Newcastle starting to believe in Brian Smith

Next thing you know Pigs might be flying in Newcastle, after local media outlets have begun to release positive news articles about Knights coach Brian Smith. Only just last year Smith probably had to walk down the main street of Newcastle with a SWAT team for personal protection – but now it seems he might actually be getting pats on the back.

Bouyed by strong 2008 NRL results, Brian Smith and the Knights are sitting nicely on the Premiership Ladder. After a year of turmoil and poor results in 2007, Smith chose to wipe the slate clean after the retirement of Andrew Johns. Many of the senior playing group were pushed aside and naturally there was some angst. Players opened up on Smith and so did club backers and supporters.

Smith didn’t have a friend in the world, even close ally and Knights board member Paul Harrogan was starting to lose faith in the new coach.

Fast forward to 2009, with a new playing group, a strong off-season and improved facilities – the Knights have re-emerged and are putting things together on the field. Not only is the heat off Smith to some extent, the Newcastle Herald is even reporting positive articles on his achievements.

Backed by comments from Phil Gould, Warren Ryan, Matt Johns and Peter Sterling – the support for Brian Smith is certainly growing and the possible overthrow from the likes of the White Knights Supporter Group, now seems well and truly in the past.

Gould, Ryan, Johns and Sterling believe such success would have been much tougher had Smith stuck with the same squad of players he inherited when he started coaching at Newcastle in 2007.

“The Knights needed someone like Brian Smith, and they’re going to be very grateful for whatever time he spends there,” Gould said yesterday.

“I think he’s totally turned the place around . . . he’s turned around a lot of clubs over the years that were going no good when he got there.”

Gould said Smith had no options but to refresh the club, players and facilities and rebuild it from scratch after the retirement of Andrew Johns early in 2007.

“Brian was faced with a team of players that rarely won without Andrew Johns,” he said.

“He would have been crazy to continue with the identical squad who had already proven they couldn’t win without Joey.

“What’s he done is give the team a whole new fresh start and the club a fresh start. When you make big change, you obviously get people who resist and you open yourself up to criticism.

“Smith’s never shyed away from the tough decisions. The simple choice would have been to play the popularity card, and that way you secure your position and you don’t get hammered in the newspapers.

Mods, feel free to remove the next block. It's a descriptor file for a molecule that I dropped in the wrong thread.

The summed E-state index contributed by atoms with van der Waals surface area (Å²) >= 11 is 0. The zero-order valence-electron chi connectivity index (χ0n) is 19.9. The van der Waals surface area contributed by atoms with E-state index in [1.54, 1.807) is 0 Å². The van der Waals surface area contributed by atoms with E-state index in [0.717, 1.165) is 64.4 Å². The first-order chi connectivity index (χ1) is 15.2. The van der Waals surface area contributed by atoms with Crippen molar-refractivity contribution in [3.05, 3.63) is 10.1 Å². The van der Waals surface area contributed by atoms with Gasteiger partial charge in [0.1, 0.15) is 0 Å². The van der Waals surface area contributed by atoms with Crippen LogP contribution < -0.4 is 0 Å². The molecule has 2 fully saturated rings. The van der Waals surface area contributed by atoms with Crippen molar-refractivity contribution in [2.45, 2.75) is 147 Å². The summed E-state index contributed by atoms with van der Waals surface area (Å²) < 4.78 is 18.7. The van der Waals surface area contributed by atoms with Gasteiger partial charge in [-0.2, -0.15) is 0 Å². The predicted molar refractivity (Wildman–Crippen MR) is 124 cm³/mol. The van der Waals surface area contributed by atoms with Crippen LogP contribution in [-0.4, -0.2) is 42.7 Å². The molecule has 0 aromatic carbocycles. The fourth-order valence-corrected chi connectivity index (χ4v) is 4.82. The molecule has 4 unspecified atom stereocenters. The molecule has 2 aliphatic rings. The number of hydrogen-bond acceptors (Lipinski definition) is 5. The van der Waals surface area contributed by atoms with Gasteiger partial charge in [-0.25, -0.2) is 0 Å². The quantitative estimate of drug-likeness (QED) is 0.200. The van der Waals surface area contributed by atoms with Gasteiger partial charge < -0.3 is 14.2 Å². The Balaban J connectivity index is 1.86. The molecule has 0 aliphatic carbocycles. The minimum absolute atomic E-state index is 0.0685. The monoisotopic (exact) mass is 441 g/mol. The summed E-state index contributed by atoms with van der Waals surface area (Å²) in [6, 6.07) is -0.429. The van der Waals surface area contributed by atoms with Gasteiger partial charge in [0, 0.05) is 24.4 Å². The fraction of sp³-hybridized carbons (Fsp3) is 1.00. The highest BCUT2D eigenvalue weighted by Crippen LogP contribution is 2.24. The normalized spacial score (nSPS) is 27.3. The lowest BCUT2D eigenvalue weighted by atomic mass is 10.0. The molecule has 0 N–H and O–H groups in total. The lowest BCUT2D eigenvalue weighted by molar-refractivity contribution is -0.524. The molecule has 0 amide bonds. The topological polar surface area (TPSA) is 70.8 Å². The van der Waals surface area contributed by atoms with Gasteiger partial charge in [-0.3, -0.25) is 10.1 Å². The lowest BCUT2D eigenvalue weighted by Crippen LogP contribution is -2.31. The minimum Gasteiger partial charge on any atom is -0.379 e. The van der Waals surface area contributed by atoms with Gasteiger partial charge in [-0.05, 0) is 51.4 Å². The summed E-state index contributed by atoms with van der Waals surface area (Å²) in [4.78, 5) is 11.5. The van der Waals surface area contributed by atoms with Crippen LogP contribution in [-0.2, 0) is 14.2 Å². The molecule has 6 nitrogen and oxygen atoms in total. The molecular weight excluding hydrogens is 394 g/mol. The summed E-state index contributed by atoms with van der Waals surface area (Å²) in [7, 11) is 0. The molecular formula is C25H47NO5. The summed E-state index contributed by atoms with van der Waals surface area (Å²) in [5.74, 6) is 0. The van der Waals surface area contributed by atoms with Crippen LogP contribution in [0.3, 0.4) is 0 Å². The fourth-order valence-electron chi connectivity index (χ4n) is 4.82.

“But Brian’s always been comfortable putting his reputation on the line and handling any criticism from those who don’t understand.”

Gould was not surprised that Smith’s makeover featured a host of unheralded imports.

“You look at Brian’s history, he’s never, ever purchased expensive players,” Gould said.

“He’s made some big stars but he’s never bought them.”

Gould labelled the new-look Knights a wildcard in the finals race and said they had already proved a point to Smith’s doubters.

“The critics are silent,” Gould said. “They’ll sit on the fence waiting for him to fall, but I have to laugh, I just know in the end he’ll prove them wrong.”

Johns confirmed he had doubts about Smith in 2007 but had since changed his mind.

“I’ll admit I had doubts and say that at times last year I was worried about Smith’s methods,” Johns said.

“Some of the bickering that were coming out of the club, I think many had concerns.

“But there’s no doubt Smithy’s coached for a long time and knows his stuff.

“I saw him after Newcastle lost to the Eels in that golden-point game and I said to him then, ‘I was probably doubting what was happening last year, but I’ve got to take my hat off to you’.”

Johns disagreed with reports that the Knights had in the past relied on a home-grown “culture”.

“You don’t need to be a Cessnock kid, to live up to the Knights’ culture,” Johns said.

“Some of the Knights’ greatest players over the years have come from out of town guys like Tony Butterfield, Robbie O’Davis and Ben Kennedy it goes on and on.

“It doesn’t matter if you come from Maitland or Auckland, if you live up to the principles the club was built on, the supporters will accept you as one of their own.”

Johns said that if Newcastle can emerge relatively intact from the Origin stage of the season “then who knows how far they will go”.

“I think they’ve got every chance to go a long way in the competition,” he said.

Ryan was impressed with the resolve Newcastle showed in beating Gold Coast 13-12 last weekend and believes they are bound for the finals.

“Looking at them now, I think they’ll make the eight,” he said.

“At the start of the year, I didn’t think they would be. I thought it would take him [Smith] a year to get them rolling.

“But he’s done a terrific job . . . I think if you’ve got eyes to see what’s happening, he’s proving a point very steadily.

“What he copped last year [from the media] was malicious and unwarranted.”

Sterling said a play-offs berth was “an achievable result” for Newcastle.

“If you were a Newcastle fan, I think every game this year you’d be proud of them and say that they tried their hearts out together as a team,” Sterling said

“Win, lose or draw, that’s what fans want. They want a team that’s putting in . . .

“The thing that has always appealed to me about Brian Smith and the way he coaches football teams is that he’s prepared to make tough decisions.

“Brian understands that if you make decisions based on popularity, you fail.”

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